Editor's Notes: Engagement?

Engagement is an abstract word, and like all abstractions, it’s not easy to pin down. The Wall Street Journal recently named Dordt College the nation’s top college or university in the category of engagement, a measure of teaching quality and students’ involvement in the learning process.

These lists are greeted with great fanfare in the press, trumpeted across the webpages of the worthy and well-ranked. But rankings, and the news stories that come with them, quickly drop off newsfeeds and out of memory, leaving the real work of teaching and learning to go on as it has and will, often without much acknowledgement. It’s the ordinary work of the classroom, performed diligently by the professors and students who meet each other there.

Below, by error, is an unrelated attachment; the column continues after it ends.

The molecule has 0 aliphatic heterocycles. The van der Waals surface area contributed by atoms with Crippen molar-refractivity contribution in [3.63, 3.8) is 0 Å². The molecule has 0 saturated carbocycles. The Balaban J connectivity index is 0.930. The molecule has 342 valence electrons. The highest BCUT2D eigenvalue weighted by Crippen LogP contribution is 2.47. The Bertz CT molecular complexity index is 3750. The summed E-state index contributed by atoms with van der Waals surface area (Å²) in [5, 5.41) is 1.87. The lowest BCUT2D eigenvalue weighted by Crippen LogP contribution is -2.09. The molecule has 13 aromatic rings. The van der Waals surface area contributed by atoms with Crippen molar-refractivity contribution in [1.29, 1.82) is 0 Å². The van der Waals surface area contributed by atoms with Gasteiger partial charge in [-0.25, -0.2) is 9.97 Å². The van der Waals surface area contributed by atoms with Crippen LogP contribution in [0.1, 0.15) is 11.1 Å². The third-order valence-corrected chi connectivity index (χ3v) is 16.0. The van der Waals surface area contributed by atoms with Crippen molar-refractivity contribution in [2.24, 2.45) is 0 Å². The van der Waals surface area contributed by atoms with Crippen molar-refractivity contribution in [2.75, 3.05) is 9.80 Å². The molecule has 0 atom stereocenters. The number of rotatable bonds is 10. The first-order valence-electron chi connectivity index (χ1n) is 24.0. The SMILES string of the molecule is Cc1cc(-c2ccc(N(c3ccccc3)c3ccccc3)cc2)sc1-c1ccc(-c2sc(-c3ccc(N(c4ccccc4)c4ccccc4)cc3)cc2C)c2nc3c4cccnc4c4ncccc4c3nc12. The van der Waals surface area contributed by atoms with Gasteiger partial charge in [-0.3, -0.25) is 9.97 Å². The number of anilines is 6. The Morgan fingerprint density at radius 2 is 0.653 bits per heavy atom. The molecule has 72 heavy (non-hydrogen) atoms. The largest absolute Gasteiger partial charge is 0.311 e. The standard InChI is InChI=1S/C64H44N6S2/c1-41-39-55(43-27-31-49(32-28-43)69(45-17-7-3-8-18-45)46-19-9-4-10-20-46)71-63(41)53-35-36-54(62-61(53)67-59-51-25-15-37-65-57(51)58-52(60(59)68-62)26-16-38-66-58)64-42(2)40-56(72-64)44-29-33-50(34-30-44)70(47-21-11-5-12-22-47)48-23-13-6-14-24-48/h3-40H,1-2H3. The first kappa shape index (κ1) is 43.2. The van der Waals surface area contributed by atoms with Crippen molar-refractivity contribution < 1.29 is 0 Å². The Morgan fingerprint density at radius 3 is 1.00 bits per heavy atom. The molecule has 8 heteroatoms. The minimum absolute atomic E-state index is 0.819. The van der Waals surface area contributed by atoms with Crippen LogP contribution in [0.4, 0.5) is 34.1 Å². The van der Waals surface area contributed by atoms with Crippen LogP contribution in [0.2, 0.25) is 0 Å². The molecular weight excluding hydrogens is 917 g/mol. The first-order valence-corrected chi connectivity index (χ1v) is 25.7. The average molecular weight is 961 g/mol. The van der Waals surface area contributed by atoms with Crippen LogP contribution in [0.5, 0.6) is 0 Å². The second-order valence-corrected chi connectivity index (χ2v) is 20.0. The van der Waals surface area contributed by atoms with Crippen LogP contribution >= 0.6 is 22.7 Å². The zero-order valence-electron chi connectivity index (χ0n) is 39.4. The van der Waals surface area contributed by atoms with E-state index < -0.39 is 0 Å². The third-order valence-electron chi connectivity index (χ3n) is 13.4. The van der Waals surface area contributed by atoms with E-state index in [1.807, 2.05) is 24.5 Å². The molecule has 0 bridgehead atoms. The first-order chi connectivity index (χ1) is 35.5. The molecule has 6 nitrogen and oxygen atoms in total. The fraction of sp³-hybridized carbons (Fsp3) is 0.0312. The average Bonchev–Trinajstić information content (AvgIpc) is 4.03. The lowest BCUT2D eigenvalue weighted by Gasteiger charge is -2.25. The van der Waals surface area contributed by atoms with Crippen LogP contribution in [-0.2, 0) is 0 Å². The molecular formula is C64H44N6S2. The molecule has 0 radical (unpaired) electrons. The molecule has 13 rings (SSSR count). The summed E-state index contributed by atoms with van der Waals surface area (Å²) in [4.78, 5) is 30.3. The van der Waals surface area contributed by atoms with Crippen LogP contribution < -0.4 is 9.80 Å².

What matters about something like “engagement” is what it looks like on the ground, in the flesh. Engagement, in the lives of students at Dordt, is a wild, growing, joyful thing—not something easily quantified. And like all kinds of learning, it can involve the pain of re-thinking, of letting go, of re-building.

The stories we tell on our pages are, ultimately, stories of engagement. Whether it’s students in this fall’s Agroecology course, trudging through wet pastures and learning from farmers, or it’s humanities majors exploring career options in Sioux Falls, or it’s students doing summer research alongside their professors—transformative learning continues, list or no list, ranking or not.

Aleisa Dornbierer-Schat